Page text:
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It's on page 1034, 1123 and 1789 of Tolstoy's War and Peace and Sailboats. You should know that.
Whilst you are searching for it, I will tell you.
Taking a foresail down is an absolute gift, and it will take about 2 minutes if dry, and about 10 if wet (and not raining). You simply unfurl the sail and let it dry for a wee while. It does not take too long. Now send a man to the bow to stop it falling into the drink, and lower the foresail by loosening the foresail halyard. As the sail falls, the man at the bow catches it then you both stuff it into a sailbag. You then take the sailbag home to your garden and fold the sail a bit better. If it has been raining, dry it in your front room for a day or two first (no wife around).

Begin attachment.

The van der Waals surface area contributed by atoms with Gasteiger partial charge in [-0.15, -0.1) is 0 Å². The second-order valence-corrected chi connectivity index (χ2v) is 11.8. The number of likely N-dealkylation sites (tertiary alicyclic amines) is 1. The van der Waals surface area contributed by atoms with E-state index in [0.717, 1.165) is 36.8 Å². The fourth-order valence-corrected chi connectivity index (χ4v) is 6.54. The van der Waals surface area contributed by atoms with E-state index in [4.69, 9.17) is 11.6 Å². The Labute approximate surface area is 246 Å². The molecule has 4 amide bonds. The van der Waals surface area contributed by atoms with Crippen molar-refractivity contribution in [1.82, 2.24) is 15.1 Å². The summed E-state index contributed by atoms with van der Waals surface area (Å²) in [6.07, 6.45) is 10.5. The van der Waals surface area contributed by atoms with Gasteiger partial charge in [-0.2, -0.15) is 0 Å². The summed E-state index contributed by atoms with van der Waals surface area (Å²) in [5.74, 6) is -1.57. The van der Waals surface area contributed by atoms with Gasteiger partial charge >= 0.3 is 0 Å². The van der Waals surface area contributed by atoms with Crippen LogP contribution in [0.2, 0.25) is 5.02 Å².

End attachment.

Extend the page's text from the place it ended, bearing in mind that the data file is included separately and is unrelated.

The Harken will look after itself all winter. Don't try to take it down unless you have to. It is easy to bend the "foils" and they are expensive. You will also have to disturb the forestay and leave the mast wobbling about. Just leave it
Second question : I just scrub them with a big brush and some mild detergent. Laundering sails is very expensive. I don't bother with that one.
Third question : If acetone won't shift it, in my experience nothing will.
Last edited by Rockter; 12-08-2008 at 01:01 PM.